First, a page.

News / Middle East

Raid on Refugee Camp in Iraq Raises Questions

Iraqi army soldiers stand guard near burned trailers at Camp Ashraf north of Baghdad, Iraq, April 8, 2011
Iraqi army soldiers stand guard near burned trailers at Camp Ashraf north of Baghdad, Iraq, April 8, 2011

A raid by Iraqi security forces on a camp of Iranian opposition exiles earlier this month set off an international outcry about human rights abuses and raised old concerns about Camp Ashraf and its inhabitants. The United Nations reports the raid left 34 dead and called on the Iraqi government to launch an inquiry.  The inhabitants of Camp Ashraf - some 3,500 members and supporters of an Iranian opposition group, the People’s Mujahedin, also known as the MEK or the PMOI - were once welcomed by Iraqi dictator Saddam Hussein.  But now they are more often seen as an irritant for Baghdad and the recent attack again raised questions about just who the Mujahedin are and what their future is. 

Exiled Iranians shout "Killers!" at Iraqi soldiers guarding their desert camp.  These photos they say show victims killed by Iraqis in a raid on Camp Ashraf, northeast of Baghdad and base of the People’s Mujahedin. 

The group has been in Iraq for decades - given shelter by Saddam Hussein in the 1980’s during the Iran-Iraq War.

But on this day there was not much to see when journalists toured parts of the Camp the day after the alleged raid.

Iraqi Defense Ministry spokesman Mohammed al-Askari said security forces had come in peace, but were threatened and insulted. "They [residents of the camp] acted in a way, which is against the law as if they were not in Iraq and as if they were not covered by Iraqi law," he said.

Details remain sketchy as to what actually happened.  But the People’s Mujahedin released this video showing what they say was the massacre of Camp Ashraf residents by Iraqi forces.  VOA is unable to independently verify its content, posted on YouTube and shown at a recent pro-Mujahedin press conference in Washington.

Former governor and Democratic presidential contender Howard Dean
Former governor and Democratic presidential contender Howard Dean

Major U.S. political figures attended, including former governor and Democratic presidential contender Howard Dean. "This is about murder and ultimately this is about genocide and for our American troops to be standing a few kilometers away watching this happen is wrong and I call upon the president of the United States to stop this now," he said.

Members of the People’s Mujahedin, or MEK, surrendered their weapons and came under the protection of U.S. troops following the U.S.-led invasion of Iraq in 2003.  But in 2009, control of the camp was transferred from the U.S. military to the Iraqi government.

That raised concern among MEK members and supporters and they’ve often taken those concerns to the streets in European capitals.

History of People's Mujahedin

Founded by Iranian students in the mid-1960’s, the People’s Mujahedin mixed Marxist, left-wing and Islamic ideology.  In those early days they fought against the then-Shah Mohamed Reza Pahlavi, then briefly sided with the country’s new rulers after the Islamic Revolution of 1979.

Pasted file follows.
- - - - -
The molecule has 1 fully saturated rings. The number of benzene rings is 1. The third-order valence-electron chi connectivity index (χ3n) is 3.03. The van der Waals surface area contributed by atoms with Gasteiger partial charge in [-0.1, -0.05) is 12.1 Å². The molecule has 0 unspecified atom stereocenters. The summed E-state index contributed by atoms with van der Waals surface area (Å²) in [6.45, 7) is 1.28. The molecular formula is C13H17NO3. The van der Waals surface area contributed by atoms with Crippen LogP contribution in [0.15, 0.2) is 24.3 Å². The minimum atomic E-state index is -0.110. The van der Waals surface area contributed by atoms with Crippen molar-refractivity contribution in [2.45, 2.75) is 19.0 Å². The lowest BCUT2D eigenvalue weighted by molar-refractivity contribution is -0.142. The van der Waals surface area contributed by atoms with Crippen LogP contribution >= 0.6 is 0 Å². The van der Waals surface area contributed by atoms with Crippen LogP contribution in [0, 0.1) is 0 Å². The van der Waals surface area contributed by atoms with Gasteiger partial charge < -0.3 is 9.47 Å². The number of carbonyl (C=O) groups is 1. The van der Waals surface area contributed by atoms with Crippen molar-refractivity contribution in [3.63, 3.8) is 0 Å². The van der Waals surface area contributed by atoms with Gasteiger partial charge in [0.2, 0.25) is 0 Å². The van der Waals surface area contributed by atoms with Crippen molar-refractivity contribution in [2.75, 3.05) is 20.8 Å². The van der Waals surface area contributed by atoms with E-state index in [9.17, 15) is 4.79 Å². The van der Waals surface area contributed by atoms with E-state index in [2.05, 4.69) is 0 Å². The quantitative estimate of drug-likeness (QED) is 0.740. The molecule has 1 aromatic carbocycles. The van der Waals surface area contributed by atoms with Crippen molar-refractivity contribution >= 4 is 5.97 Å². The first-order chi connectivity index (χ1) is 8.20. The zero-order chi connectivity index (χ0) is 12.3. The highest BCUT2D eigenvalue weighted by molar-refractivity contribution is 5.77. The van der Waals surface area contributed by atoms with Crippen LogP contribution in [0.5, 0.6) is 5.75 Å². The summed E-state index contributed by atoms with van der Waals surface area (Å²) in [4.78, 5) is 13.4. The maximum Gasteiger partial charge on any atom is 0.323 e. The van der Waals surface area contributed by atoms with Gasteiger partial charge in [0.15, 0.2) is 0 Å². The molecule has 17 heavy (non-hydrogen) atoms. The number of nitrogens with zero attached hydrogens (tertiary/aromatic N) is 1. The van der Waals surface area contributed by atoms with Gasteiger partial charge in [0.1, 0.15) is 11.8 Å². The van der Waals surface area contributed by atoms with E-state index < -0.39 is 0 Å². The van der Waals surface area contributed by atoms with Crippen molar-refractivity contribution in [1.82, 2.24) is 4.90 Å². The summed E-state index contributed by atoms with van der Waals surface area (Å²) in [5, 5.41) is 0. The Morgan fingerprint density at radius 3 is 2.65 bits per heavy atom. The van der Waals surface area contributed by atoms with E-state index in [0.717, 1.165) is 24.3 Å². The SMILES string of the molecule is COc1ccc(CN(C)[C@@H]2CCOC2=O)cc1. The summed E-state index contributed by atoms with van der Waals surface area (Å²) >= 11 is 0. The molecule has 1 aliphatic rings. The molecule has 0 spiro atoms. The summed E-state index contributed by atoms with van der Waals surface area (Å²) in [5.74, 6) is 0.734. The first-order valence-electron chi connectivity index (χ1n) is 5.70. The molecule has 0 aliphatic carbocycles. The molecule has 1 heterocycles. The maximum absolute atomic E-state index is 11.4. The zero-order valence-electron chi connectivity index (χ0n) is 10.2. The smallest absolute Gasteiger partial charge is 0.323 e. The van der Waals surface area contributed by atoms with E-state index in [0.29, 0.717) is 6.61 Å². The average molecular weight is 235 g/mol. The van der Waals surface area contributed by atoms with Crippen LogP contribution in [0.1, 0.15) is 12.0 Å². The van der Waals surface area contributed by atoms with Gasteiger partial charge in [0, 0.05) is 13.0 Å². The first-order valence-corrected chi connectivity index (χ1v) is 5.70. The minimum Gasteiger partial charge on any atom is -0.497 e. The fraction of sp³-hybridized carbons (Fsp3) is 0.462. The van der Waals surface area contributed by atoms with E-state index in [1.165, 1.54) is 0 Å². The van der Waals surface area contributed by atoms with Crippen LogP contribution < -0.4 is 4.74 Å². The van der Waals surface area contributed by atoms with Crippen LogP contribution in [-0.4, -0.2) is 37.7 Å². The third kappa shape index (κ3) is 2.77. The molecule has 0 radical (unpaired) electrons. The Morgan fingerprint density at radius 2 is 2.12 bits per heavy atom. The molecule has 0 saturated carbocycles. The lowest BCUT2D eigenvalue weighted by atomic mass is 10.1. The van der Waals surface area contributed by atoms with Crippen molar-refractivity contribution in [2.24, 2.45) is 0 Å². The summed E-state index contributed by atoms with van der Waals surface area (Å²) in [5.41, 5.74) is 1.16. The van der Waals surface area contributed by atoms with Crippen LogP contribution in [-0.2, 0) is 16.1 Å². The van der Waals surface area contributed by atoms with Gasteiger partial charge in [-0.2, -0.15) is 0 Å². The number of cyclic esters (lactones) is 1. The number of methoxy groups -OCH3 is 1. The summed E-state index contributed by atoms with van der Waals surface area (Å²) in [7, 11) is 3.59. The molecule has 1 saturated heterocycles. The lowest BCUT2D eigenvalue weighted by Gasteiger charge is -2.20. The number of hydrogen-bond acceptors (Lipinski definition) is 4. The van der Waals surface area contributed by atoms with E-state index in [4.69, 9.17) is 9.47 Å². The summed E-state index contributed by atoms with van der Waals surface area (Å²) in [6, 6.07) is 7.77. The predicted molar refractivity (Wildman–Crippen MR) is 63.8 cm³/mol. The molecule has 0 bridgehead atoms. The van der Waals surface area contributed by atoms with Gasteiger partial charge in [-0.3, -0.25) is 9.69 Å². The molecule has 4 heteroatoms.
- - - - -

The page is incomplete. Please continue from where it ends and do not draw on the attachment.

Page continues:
According to the U.S. State Department, the Mujahedin were linked to the killing of at least six U.S. military and civilian personnel in Iran before the revolution and were involved in the invasion of the U.S. Embassy and the capture of U.S. diplomats as hostages in the months that followed. The State Department put the group on its list of foreign terrorists in the 1990s and it remains on the list to this day.

Mariam Rajavi, leader of the Council of Resistance of Iran (NCRI), speaks to supporters at a gathering in Auvers-sur-Oise, near Paris, France, July 17, 2010
Mariam Rajavi, leader of the Council of Resistance of Iran (NCRI), speaks to supporters at a gathering in Auvers-sur-Oise, near Paris, France, July 17, 2010

MEK members and supporters are spread throughout Europe, especially in France where their top leadership, including Mariam Rajavi, lives.  They say they seek to overthrow the Islamic regime and replace it with a secular democratic government.  They like to portray themselves as freedom fighters.

'Mind-control cult'

But for Massoud and Anne Khodabandeh the group is anything but democratic.  They are former members of the British branch of the People’s Mujahedin, now living in the United Kingdom.  "I was very struck by them.  They were very disciplined," said former MEK member Anne Singleton Khodabandeh.

Anne says she was a low-level recruit, and Massoud, a high-ranking figure, but both left disillusioned. "We quickly discovered that where we had been was a mind-control cult.  A very dangerous and destructive mind-control cult," she said.

Who are supporters?

Despite such criticism, the group has supporters, including important friends in Washington - among them former top officials in the administration of George W. Bush.

"It certainly helps for the MEK to remain a bone in the throat of Iran and a diversion to the regime because of its potential to undermine the regime," said former attorney general Micahel Mukasey.

Dana Perino, a former White House spokeswoman and a member of the U.S. Broadcasting Board of Governors that oversees VOA, joined others at a recent forum on the Iran-Iraq relationship. "So to the women of Camp Ashraf, I express my admiration...," she said.

"The organization is very effective in putting on a face...," said Near East analyst Patrick Clawson says the MEK knows how to appeal to Washington audiences. "They have presented themselves as a democratic movement in Iran which many people around the world, many people in the United States are sympathetic to - the democratic movement in Iran. "

Push for removal from terrorist list